No student should die while getting education
By Haile Tessema
Tigrai Online Oct. 8, 2019
Ethnicity based conflicts in Ethiopian universities is not a new phenomenon, but the governments should work harder to end it with swift action.
“No woman should die while giving life” is a virtuous and commendable concept aimed to end maternal and child mortality.
This came to mind seeing how university students in Ethiopia are being subjected to once again needlessly risk their precious lives in order to obtain access to education.
Ethnicity based conflicts in universities is not a new phenomenon. Yet, in the past federal and regional governments had the will and determination to end individual as well as group scuffles with swift action, hence the risk of lost lives in the hands of fellow students and their hooligan partners in crime was much lower.
However, what has become the new normal in universities lately is the tendency for govt. as well as its security and police apparatus to look the other way or join hands with perpetrators when students from an ethnic other are being targeted, attacked, injured and at times killed. But this is unnecessary. All regions in Ethiopia have universities within their own boundaries.
So, until such a time that a political or other practical solution is found, it’d be common sense to place students in universities located in their respective regions. If so, why is that not done?
- Is it based on the imaginary self-deceiving perception of oneness that is unable or unwilling to see the ethnicity based clear and present danger?
- Is it because it further exposes the unhealthy ethnic relations and the house divided image of the country? In that case, the skirmishes, class interruptions, body injuries and deaths do more damage than ethnic / region-based placement ever will.
- Could it be that there are politicians and bureaucrats who want to use universities for their political end, i.e. to play part in exacerbating the political crisis in the country? This could be accomplished by, for instance, attacking Tegaru students in the Amhara Region universities hoping for a tit-for-tat in their Tigraian counterparts.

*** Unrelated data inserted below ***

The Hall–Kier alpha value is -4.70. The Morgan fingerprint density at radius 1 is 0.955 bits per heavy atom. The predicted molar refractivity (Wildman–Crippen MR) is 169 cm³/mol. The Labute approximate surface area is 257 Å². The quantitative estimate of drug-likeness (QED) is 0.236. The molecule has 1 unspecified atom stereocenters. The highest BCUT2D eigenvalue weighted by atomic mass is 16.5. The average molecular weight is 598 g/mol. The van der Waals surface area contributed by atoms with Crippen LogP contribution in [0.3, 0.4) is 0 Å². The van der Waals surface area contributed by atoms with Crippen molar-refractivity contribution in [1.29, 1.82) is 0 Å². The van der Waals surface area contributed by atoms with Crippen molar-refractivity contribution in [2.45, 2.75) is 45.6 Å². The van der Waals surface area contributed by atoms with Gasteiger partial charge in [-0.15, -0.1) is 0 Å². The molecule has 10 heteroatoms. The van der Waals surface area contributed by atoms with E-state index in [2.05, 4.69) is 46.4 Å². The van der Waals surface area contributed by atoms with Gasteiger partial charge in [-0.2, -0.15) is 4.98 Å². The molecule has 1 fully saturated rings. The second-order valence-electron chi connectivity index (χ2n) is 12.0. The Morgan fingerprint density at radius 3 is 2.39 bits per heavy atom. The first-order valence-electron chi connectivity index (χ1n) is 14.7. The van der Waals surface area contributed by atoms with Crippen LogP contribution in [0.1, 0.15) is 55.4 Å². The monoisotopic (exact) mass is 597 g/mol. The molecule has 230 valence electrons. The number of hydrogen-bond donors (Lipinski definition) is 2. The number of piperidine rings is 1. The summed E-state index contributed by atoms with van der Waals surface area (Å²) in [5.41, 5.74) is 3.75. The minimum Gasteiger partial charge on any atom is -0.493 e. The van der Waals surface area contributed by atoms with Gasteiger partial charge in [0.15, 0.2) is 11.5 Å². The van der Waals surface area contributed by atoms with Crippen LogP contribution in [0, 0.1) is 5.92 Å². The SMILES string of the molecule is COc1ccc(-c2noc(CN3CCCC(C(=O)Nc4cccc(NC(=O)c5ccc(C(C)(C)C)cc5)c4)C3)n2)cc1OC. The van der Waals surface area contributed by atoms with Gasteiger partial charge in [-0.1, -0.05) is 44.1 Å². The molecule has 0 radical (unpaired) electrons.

Whatever the underlying reason may very well be, it’s irrational, irresponsible and cruel for policy and decision makers – who are known for educating their own children in the safety and comfort of Europe, the U.S., Canada, China and Australia – to subject other people’s unarmed children to a what has become like a war zone.
On that note, expecting a solution from the govt. and calling upon it to change its policy and practices is not enough. Rather, university students and their families have to stand on a solid ground not to go or send their children to a risk-area university. And if this means having to lose a one year’s study or more – as difficult as that is to imagine – it could be the best bet under the current circumstances. After all, no education is worth sacrificing one’s life.
Moreover, if fought against in a united and organized manner, governments will have no choice but to listen to strong voices and cave in whereby students will have the right to study where their safety and wellbeing is protected.
For this to happen, political and social activists, political parties and the public at large need to stand behind university students and their families to put pressure on the federal and regional governments.